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My baby will only sook to sleep...

(7 Posts)
ScotGirl Thu 01-Jun-06 11:18:42

My ds (10wk bf) cannot go to sleep without a sook unless he is in the car.
I was getting a bit stressed about this after reading THE books (CLT, whisperer!!) but now I've decided to just enjoy my baby.
However, it makes it difficult for me to leave him. On Saturday I gave him a good feed at lunchtime and he should have slept for 2.5 - 3 hr ( he is very consistent with this nap). I went out and left my husband in charge. He woke after 1hr and screamed (the cry where he stops breathing) for the 15 mins it took me to get home). He had a sook for less than 2 minutes and then feel asleep for 2 hrs!!
We have tried dummies with some sucess but as of last week he seems to have wisended up to them.
I am not prepared to let him cry himself to sleep and would like him to be able to take a dummy again. Can anyone recomend a dummy or a technique that I can use to help me and my husband settle him? (I've tried shush - pat - not impressed!)
Ds is not hungry - sometimes he is so full of milk it is overflowing out his mouth! (he is a pretty pucky baby generally)..

nicnack2 Thu 01-Jun-06 11:29:22

hi i have a 12 week who is a bit like yours. Wants to suck when tired, esp at night time. It has improved as he has got bigger. i do use a dummy occaionally and its the silcone advent one which seem bigger and harder. i only let hime have it till he falls asleep then i renove it sohe doesnt get the idea the he sleeps with it.

FrannyandZooey Thu 01-Jun-06 11:33:55

Breastmilk contains chemicals that encourage sleep and relaxation for both of you - not just your baby. This is for a reason - your baby is designed to go to sleep after (or during!) breastfeeding. There's nothing wrong with it as you say and I am glad you have decided to throw out the books.

If ds will sleep in the car, how about other forms of rocking / vibrations / white noise? I know some people put the pram by the washing machine, turn the hoover on etc. My ds used to drop off if you jiggled him in the pram for long enough, and interestingly enough it was his dad who got quite expert at this (I was too lazy and would just stick him on the nipple )

Dr. Sears describes a special Daddy comforting routine where the man holds the baby against his chest and sort of croons to it. The vibrations and the motion are very relaxing for little ones.

We also had great success with a ring sling. The baby can lie down in it and you just carry on with whatever you are doing, so they get the calming rocking feeling and also the closeness with your body. My sling was worth it's weight in gold to us.

I must say though, I would try to forget about things like "he should have slept for 2.5 hr". Babies do what they want, generally and not what they should do. He is very young yet and I think you will have an easier time if you just follow his cues and go with the flow (I am allowed to say this as I totally failed to do it with my own son and wish I could have enjoyed that time more instead of looking at the clock )

Hope this helps a little.

FrannyandZooey Thu 01-Jun-06 11:54:11

Scroll down to "Transitioning Techniques" to get lots of suggestions that don't involve breastfeeding, including the special Daddy snuggle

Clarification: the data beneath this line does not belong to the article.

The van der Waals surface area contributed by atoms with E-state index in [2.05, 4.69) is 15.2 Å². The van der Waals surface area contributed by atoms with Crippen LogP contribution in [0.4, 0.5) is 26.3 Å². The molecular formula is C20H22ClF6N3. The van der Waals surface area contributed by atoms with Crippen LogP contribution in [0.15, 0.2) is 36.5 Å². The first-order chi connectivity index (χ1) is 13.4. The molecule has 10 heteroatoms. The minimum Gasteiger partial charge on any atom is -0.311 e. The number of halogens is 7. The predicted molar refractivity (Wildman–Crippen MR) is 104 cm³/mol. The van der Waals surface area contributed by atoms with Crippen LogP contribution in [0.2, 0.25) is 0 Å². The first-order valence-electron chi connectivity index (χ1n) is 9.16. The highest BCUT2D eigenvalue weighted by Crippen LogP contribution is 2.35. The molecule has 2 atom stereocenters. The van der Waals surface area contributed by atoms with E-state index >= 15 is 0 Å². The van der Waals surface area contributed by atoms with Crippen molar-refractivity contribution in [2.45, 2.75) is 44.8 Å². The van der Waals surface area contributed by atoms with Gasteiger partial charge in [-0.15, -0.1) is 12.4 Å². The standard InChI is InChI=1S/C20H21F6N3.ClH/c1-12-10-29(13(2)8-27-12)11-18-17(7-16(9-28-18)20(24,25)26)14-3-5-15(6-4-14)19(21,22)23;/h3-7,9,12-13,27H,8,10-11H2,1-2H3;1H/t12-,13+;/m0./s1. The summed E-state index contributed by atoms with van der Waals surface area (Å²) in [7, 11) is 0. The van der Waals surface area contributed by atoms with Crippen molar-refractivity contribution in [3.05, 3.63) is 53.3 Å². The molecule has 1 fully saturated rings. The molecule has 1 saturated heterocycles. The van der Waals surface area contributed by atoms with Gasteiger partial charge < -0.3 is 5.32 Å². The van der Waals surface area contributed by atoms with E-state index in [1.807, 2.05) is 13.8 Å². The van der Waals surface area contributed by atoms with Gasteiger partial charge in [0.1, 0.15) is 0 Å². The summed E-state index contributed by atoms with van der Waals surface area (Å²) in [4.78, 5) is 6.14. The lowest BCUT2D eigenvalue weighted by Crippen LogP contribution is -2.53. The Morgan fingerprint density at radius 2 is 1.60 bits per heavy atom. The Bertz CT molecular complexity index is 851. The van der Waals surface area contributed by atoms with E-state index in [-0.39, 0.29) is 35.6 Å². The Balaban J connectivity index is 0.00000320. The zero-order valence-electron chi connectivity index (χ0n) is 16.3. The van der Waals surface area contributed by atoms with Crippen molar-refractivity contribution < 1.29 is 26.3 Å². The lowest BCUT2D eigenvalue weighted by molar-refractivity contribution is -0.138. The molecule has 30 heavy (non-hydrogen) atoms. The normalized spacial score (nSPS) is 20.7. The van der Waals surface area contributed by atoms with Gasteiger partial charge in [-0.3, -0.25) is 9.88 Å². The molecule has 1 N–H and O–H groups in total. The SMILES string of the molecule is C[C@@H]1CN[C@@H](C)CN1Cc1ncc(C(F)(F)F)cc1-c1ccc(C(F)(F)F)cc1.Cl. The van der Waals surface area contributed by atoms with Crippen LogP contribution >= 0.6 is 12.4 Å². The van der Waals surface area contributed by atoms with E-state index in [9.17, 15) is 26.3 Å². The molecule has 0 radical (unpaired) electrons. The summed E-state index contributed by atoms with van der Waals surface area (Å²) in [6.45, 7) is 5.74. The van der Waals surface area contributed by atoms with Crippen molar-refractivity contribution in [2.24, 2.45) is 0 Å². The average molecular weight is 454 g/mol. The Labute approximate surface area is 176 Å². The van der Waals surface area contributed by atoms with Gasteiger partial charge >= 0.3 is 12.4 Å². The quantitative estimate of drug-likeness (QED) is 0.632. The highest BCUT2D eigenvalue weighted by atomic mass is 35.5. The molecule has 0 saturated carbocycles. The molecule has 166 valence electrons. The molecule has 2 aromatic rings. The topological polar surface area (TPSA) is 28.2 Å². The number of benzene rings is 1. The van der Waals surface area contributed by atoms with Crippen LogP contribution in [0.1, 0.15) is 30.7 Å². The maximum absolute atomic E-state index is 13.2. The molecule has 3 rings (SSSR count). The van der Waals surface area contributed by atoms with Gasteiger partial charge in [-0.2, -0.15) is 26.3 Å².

manitz Thu 01-Jun-06 12:22:14

when I was breast feeding I always let my kids comfort suck and fall asleep on the breast. I had no imposed routine nor bed time, they went to bed when I did. At 6m I put in place a bed time when they became fully bottlefed. I had no problems with either child getting them into the routine at that age and it seemed to suit them. I know a lot of those books say you'll never get them to sleep alone etc etc. it's not really been a prob for me.

With dd2 I've tened to let her take her bottle to bed but that's through choice as dd1 didn't need that. With each of them i tried the leaving them to cry thing. dd1 cried the first night for about 10 mins then for about 3 mins each night and dd2 cried a bit longer. I really miss that pre 6m stage when it was more relaxed and when i really enjoyed it but I've found that as they became more active (physically) and more aware my kids preferred a routine and it sort of developed naturally. ie they were tending to go to sleep around that time anyway. Just enjoy the closeness you have with your baby. I'm jealous and broody!

suzi2 Thu 01-Jun-06 21:43:09

I worried about this too and really shouldn't have as it sorted itself out. Mind you, he's still pretty bad at going for daytime naps without being in the car seat or pram and he's 10 months.

I didn't do a great deal to help DS go to sleep at night on his own, but I do recall that if he fell asleep feeding, then I would lightly rouse him and give him his dummy before putting him in his bed. I'd make sure that his bed was prewarmed with a hot water bottle so he didn't wake fully.

I agree that babies don't do what the books say! my DS obviously hasn't read them anyway!

Try not to stress too much about it. It's hard to see at the time, but these phases really are quite short. And my DS is so uncuddly now that I actually wonder why I didn't enjoy those sleepy cuddles.

I still offer DS my boob if he's upset or overtired or needs to calm down in some way. I'm not sure what I would do without my boobs .

tribpot Thu 01-Jun-06 21:54:09

Lots of babies are like this at this age, and not just bf'ers, either. My ds had an entire phase of having to suck on his dad's little finger to go to sleep (never mine, lucky me!), wouldn't take a dummy except under extreme sufferance, so we never pushed the issue.

It all sorted itself out after a few months, so try not to worry.

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